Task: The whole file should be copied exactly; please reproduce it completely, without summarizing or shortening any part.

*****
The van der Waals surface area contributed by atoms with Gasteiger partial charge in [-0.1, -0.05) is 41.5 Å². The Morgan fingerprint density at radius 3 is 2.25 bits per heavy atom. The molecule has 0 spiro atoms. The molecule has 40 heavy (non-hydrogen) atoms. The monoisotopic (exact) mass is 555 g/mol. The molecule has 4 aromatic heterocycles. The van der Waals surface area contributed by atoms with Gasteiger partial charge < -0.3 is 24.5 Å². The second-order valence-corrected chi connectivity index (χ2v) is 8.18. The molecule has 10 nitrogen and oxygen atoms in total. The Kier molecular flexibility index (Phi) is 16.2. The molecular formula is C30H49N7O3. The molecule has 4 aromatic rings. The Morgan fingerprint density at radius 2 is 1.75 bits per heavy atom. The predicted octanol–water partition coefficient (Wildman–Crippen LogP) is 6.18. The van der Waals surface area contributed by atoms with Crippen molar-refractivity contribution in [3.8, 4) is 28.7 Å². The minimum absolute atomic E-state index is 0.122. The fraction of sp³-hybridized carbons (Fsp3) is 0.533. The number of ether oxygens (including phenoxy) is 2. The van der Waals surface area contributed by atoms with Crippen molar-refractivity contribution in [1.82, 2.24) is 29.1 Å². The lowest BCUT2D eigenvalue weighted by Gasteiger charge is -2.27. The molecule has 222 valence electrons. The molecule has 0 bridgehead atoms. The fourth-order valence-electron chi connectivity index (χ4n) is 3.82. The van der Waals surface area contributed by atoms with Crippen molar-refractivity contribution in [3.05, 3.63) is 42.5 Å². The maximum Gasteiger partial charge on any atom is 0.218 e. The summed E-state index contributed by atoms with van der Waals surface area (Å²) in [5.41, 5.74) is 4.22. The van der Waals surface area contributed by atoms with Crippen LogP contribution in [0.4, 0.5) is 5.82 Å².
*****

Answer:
The van der Waals surface area contributed by atoms with Gasteiger partial charge in [-0.1, -0.05) is 41.5 Å². The Morgan fingerprint density at radius 3 is 2.25 bits per heavy atom. The molecule has 0 spiro atoms. The molecule has 40 heavy (non-hydrogen) atoms. The monoisotopic (exact) mass is 555 g/mol. The molecule has 4 aromatic heterocycles. The van der Waals surface area contributed by atoms with Gasteiger partial charge < -0.3 is 24.5 Å². The second-order valence-corrected chi connectivity index (χ2v) is 8.18. The molecule has 10 nitrogen and oxygen atoms in total. The Kier molecular flexibility index (Phi) is 16.2. The molecular formula is C30H49N7O3. The molecule has 4 aromatic rings. The Morgan fingerprint density at radius 2 is 1.75 bits per heavy atom. The predicted octanol–water partition coefficient (Wildman–Crippen LogP) is 6.18. The van der Waals surface area contributed by atoms with Crippen molar-refractivity contribution in [3.8, 4) is 28.7 Å². The minimum absolute atomic E-state index is 0.122. The fraction of sp³-hybridized carbons (Fsp3) is 0.533. The number of ether oxygens (including phenoxy) is 2. The van der Waals surface area contributed by atoms with Crippen molar-refractivity contribution in [1.82, 2.24) is 29.1 Å². The lowest BCUT2D eigenvalue weighted by Gasteiger charge is -2.27. The molecule has 222 valence electrons. The molecule has 0 bridgehead atoms. The fourth-order valence-electron chi connectivity index (χ4n) is 3.82. The van der Waals surface area contributed by atoms with Crippen molar-refractivity contribution in [3.05, 3.63) is 42.5 Å². The maximum Gasteiger partial charge on any atom is 0.218 e. The summed E-state index contributed by atoms with van der Waals surface area (Å²) in [5.41, 5.74) is 4.22. The van der Waals surface area contributed by atoms with Crippen LogP contribution in [0.4, 0.5) is 5.82 Å².